Human babies take a long time to do things. They just hang out, letting their parents carry them around for months before they even think about hoisting themselves up and taking a step or two.

Animal babies are a whole different story. Most of them are up on their feet within minutes, hours or at least a few days of being born. Those first moments are wobbly, but not long after, they're gracefully running or scurrying about, chasing their mothers around with glee.

Here's a look at a few animal babies getting to their feet for the first time or taking a few unsure steps.

Sometimes first steps start out with a little backward motion. But eventually this newborn polar bear cub gets the hang of it at the Toronto Zoo.

Standing up takes a lot of effort sometimes, even if you have a trunk to help you balance. The Bushcamp Company managed to spy on this little elephant struggling to get to his feet after a nap in Zambia.

At a mere 13 days old, not only does this kitten stand, but he takes some pretty amazing wobbly steps, completing a circuit of his area and impressing his less adventurous littermates, before collapsing from his efforts.

This Andalusian foal stands up for the first time outside in a field just hours after being born while his very chill mom continues to munch on grass.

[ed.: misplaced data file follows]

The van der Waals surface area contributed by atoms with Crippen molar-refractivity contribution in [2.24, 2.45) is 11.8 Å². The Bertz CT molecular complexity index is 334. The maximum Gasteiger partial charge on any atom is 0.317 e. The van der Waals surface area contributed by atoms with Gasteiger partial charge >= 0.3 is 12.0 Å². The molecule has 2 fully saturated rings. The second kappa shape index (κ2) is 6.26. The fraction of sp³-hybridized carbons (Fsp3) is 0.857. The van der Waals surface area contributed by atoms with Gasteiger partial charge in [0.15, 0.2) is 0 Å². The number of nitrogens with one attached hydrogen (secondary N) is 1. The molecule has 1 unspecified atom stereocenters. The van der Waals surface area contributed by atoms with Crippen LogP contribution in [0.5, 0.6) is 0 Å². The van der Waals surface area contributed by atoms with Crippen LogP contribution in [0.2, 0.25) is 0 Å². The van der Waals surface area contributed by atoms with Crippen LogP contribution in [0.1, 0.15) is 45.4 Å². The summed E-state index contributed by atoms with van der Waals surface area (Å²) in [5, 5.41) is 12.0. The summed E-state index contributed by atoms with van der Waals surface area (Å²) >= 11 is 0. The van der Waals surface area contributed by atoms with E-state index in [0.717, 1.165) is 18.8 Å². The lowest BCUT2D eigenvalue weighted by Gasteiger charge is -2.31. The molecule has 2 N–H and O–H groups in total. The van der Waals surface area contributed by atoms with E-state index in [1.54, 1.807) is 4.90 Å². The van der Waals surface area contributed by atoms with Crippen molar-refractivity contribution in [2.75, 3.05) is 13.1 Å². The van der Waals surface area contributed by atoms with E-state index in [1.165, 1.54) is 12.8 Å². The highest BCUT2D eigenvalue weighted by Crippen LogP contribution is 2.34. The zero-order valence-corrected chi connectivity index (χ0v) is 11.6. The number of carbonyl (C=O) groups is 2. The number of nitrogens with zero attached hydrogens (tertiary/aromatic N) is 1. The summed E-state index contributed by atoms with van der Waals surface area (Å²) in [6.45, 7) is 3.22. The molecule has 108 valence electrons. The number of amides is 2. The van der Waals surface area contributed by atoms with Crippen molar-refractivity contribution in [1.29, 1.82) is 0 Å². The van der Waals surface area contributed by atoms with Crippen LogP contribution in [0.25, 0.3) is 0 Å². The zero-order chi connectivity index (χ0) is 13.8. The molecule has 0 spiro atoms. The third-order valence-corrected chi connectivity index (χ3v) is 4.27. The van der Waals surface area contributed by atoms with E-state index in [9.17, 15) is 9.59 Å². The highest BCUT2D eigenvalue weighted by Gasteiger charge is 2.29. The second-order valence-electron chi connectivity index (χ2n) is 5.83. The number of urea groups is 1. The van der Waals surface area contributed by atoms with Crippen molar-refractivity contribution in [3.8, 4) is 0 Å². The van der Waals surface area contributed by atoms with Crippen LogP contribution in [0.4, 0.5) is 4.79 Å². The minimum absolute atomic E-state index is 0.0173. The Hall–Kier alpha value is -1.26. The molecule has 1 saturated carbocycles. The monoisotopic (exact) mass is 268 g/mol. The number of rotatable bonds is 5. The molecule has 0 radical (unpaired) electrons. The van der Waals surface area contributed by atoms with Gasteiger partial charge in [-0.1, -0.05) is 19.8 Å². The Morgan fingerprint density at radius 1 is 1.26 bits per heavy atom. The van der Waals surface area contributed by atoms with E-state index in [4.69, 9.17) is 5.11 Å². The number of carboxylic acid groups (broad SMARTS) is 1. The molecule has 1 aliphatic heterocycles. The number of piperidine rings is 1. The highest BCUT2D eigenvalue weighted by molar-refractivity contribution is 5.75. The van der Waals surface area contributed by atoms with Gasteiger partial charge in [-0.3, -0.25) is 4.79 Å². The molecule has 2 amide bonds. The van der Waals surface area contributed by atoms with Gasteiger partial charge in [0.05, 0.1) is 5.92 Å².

It's hard to get up when you have legs that seem like they're miles long. Little Sandy Hope the baby giraffe finally makes it to his feet at the LEO Zoological Conservation Center in Greenwich, Connecticut, as his mom, Petal, watches. He was named in honor of the victims and families of the Sandy Hook Elementary School tragedy in nearby Newtown.

With lots of curious animal onlookers and a very attentive mom, this newborn miniature Texas longhorn calf stands up for the first time. You can almost hear everyone cheering her on.

This baby zebra took its first steps only about 30 minutes after being born. The big moment was filmed by a keeper at the Safari Ramat Gan wildlife park in Tel Aviv.

With an encouraging hand from mom, this baby gorilla takes its first steps.

Once Jellybean the Eastern grey kangaroo joey started to take his first steps ... er hops ... there was no stopping him. The little guy bounced all around his mom at the Australian Reptile Park, a wildlife sanctuary north of Sydney.

Mary Jo DiLonardo writes about everything from health to parenting — and anything that helps explain why her dog does what he does.